ESDC will also pay an additional CESG amount for each qualifying beneficiary. The additional amount is based on net family income and can change over time as net family income changes.
For 2015, the additional CESG rate on the first $500 contributed to an RESP for a beneficiary who is a child under 18 years of age is:
- 40% (extra 20% on the first $500), if the child’s family has qualifying net income for the year of $44,701 or less; or
- 30% (extra 10% on the first $500), if the child’s family has qualifying net income for the year that is more than $44,701 but is less than $89,401.
Unused CESG contribution room is carried forward and used when RESP contributions are made in future years provided that the specific contribution requirements for beneficiaries who attain 16 or 17 years of age are met.
Impact on your retirement
Given the increasing cost of post-secondary education it is not surprising that many Canadian parents are also concerned about how their children’s educational costs will affect their own finances, with 43% worrying about the cost and 31% concerned about how paying that expense will affect their other financial commitments. If their financial situation becomes difficult, many parents’ long-term savings and retirement plans may be in jeopardy.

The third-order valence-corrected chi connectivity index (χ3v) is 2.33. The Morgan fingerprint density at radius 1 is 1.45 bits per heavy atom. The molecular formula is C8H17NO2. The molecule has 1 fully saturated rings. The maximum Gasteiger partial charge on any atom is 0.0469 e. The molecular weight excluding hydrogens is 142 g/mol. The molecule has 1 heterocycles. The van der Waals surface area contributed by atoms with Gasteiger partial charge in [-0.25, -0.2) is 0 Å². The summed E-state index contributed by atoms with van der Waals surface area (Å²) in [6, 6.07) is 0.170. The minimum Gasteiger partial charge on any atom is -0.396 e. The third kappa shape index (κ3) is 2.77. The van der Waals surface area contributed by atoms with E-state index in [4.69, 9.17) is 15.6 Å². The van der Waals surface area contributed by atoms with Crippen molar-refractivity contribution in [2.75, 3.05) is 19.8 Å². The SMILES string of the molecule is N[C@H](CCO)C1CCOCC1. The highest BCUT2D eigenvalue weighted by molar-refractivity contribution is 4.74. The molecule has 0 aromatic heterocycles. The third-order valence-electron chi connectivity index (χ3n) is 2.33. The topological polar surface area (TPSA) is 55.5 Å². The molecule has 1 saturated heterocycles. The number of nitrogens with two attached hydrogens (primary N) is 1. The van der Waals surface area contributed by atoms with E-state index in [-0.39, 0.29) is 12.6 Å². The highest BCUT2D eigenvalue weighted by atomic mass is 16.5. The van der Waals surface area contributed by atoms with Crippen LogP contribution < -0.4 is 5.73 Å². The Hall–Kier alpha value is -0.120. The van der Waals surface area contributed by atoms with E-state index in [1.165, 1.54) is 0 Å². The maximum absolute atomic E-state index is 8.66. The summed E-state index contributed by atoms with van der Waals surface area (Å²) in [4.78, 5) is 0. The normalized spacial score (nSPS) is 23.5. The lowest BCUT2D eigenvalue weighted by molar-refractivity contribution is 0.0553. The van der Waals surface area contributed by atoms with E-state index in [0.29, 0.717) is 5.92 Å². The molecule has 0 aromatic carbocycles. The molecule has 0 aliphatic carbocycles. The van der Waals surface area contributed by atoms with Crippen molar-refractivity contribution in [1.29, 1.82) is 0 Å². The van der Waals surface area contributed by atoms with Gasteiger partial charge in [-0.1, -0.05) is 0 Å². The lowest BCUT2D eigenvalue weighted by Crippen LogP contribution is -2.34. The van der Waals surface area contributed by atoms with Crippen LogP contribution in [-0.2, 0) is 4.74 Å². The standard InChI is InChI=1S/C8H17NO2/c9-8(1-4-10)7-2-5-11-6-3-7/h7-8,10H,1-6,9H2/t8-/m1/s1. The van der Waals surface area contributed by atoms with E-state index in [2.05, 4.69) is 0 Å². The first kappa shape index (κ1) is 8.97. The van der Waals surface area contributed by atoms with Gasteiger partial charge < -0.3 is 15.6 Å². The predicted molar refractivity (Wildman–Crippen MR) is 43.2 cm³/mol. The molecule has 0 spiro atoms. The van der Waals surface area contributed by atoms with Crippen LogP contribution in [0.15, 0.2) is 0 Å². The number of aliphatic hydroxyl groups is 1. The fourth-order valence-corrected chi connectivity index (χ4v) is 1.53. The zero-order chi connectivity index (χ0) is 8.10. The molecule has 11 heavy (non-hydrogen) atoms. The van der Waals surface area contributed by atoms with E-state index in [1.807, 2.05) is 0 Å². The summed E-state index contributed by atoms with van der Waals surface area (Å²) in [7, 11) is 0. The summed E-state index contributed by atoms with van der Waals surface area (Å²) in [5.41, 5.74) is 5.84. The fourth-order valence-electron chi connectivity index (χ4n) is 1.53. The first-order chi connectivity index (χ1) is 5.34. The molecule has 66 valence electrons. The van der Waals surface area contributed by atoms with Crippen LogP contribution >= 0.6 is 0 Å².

Exactly half of Canadian parents believe funding their children’s schooling is more important than contributing to long-term savings and investments and 43% state that they prioritize their children’s post-secondary educational expenses over saving for retirement. More than half (54%) said they would be willing to go into debt in order to afford university or college expenses.
In addition, survey results reveal that Canadian parents are thinking about these expenses early in their children’s lives as 28% of parents start planning ways to fund these expenses when the child is born; 9% before the child is born; and 24% look at these issues before their child begins primary school.
Even so, half of Canadian parents expect their child to contribute financially toward those educational expenses and 39% say their university-aged children are helping to fund their own education, which is one of the largest proportions of all of the markets surveyed, the study notes.
To estimate your child’s future education costs and see how your planned RESP including contributions and grants will cover those costs, plug some numbers into the GetSmarterAboutMoney.ca RESP Savings Calculator.